Burt Reynolds, Country Singer? Looking Back On His 1973 Country Album
Watkinssportswear, CC BY-SA 4.0
A true Hollywood icon and charming character (both on and off-screen) Burt Reynolds made his name as a movie star – but amid the height of his success, he tried his hand at another art completely.
Reynolds, who was already a superstar and about to hit the biggest run of his career, took time away from his busy acting schedule in 1973 and turned to country music as his next endeavor.
Hot off the heels of his roles as Lt. Dan August in the series of the same name and movies like Deliverance and Fuzz, Reynolds took a break before the release of White Lightning to cut a nearly-forgotten album called Ask Me What I Am.
The album which was cut on Mercury Records was produced by Bobby Goldsboro and Buddy Killen. Goldsboro was a country/pop singer who had hits in both the US and UK. Killen was a well-known publisher and producer who formerly owned Trinity Broadcasting. Later in his life, Killen worked on projects with Rascal Flatts, Faith Hill, Trace Adkins, and Reba McEntire among others.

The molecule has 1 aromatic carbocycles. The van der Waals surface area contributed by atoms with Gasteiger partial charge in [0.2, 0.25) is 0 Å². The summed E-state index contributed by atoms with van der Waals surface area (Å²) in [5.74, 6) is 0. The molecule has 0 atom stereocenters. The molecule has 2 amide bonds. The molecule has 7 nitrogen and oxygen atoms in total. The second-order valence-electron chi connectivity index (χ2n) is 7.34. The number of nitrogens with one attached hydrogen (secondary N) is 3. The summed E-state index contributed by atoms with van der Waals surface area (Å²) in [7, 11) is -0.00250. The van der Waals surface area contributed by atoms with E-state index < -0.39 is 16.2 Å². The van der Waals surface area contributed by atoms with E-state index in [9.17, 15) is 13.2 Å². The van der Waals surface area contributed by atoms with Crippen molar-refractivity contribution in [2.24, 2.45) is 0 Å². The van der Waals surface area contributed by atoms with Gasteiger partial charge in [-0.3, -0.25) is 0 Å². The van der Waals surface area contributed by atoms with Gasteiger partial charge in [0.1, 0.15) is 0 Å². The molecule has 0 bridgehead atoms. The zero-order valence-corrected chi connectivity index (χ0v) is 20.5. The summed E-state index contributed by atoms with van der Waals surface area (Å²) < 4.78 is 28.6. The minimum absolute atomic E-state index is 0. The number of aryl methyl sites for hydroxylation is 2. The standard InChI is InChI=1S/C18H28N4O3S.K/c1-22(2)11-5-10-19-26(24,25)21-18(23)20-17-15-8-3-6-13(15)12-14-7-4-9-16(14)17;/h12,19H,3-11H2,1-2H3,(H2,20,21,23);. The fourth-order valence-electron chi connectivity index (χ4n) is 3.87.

To say that Reynolds was in good hands was a fair assessment. But, somehow, the album never seemed to take off. Disliked by critics, the song once received an “E+” rating in the wake of its release.
While this album did not help launch Reynolds’ singing career, he did have a musical hit that came in the form of a song from Smokey & The Bandit 2 called “Let’s Do Something Cheap and Superficial.”
Listen to a few of his tracks from Ask Me What I Am below along with his soundtrack recording off Smokey 2.